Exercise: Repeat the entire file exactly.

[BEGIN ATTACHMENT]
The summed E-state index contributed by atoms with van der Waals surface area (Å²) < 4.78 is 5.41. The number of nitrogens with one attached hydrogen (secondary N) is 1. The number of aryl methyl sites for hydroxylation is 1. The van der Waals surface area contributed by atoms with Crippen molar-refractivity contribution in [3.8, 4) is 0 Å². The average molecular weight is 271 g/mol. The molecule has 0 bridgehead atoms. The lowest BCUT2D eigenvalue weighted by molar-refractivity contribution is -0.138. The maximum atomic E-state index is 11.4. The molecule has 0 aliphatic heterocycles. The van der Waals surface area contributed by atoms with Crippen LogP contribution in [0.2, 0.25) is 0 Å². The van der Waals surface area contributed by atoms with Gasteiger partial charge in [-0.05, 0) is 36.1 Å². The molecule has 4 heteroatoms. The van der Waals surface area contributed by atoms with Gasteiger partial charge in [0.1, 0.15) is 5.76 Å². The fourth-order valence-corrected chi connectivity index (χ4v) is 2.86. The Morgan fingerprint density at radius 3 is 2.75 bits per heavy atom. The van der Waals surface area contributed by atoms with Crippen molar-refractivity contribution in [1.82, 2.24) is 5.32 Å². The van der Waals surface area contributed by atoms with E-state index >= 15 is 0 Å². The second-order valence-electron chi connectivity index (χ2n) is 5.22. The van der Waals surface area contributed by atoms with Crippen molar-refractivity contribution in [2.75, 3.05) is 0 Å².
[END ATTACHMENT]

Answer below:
The summed E-state index contributed by atoms with van der Waals surface area (Å²) < 4.78 is 5.41. The number of nitrogens with one attached hydrogen (secondary N) is 1. The number of aryl methyl sites for hydroxylation is 1. The van der Waals surface area contributed by atoms with Crippen molar-refractivity contribution in [3.8, 4) is 0 Å². The average molecular weight is 271 g/mol. The molecule has 0 bridgehead atoms. The lowest BCUT2D eigenvalue weighted by molar-refractivity contribution is -0.138. The maximum atomic E-state index is 11.4. The molecule has 0 aliphatic heterocycles. The van der Waals surface area contributed by atoms with Crippen LogP contribution in [0.2, 0.25) is 0 Å². The van der Waals surface area contributed by atoms with Gasteiger partial charge in [-0.05, 0) is 36.1 Å². The molecule has 4 heteroatoms. The van der Waals surface area contributed by atoms with Gasteiger partial charge in [0.1, 0.15) is 5.76 Å². The fourth-order valence-corrected chi connectivity index (χ4v) is 2.86. The Morgan fingerprint density at radius 3 is 2.75 bits per heavy atom. The van der Waals surface area contributed by atoms with Crippen molar-refractivity contribution in [1.82, 2.24) is 5.32 Å². The van der Waals surface area contributed by atoms with E-state index >= 15 is 0 Å². The second-order valence-electron chi connectivity index (χ2n) is 5.22. The van der Waals surface area contributed by atoms with Crippen molar-refractivity contribution in [2.75, 3.05) is 0 Å².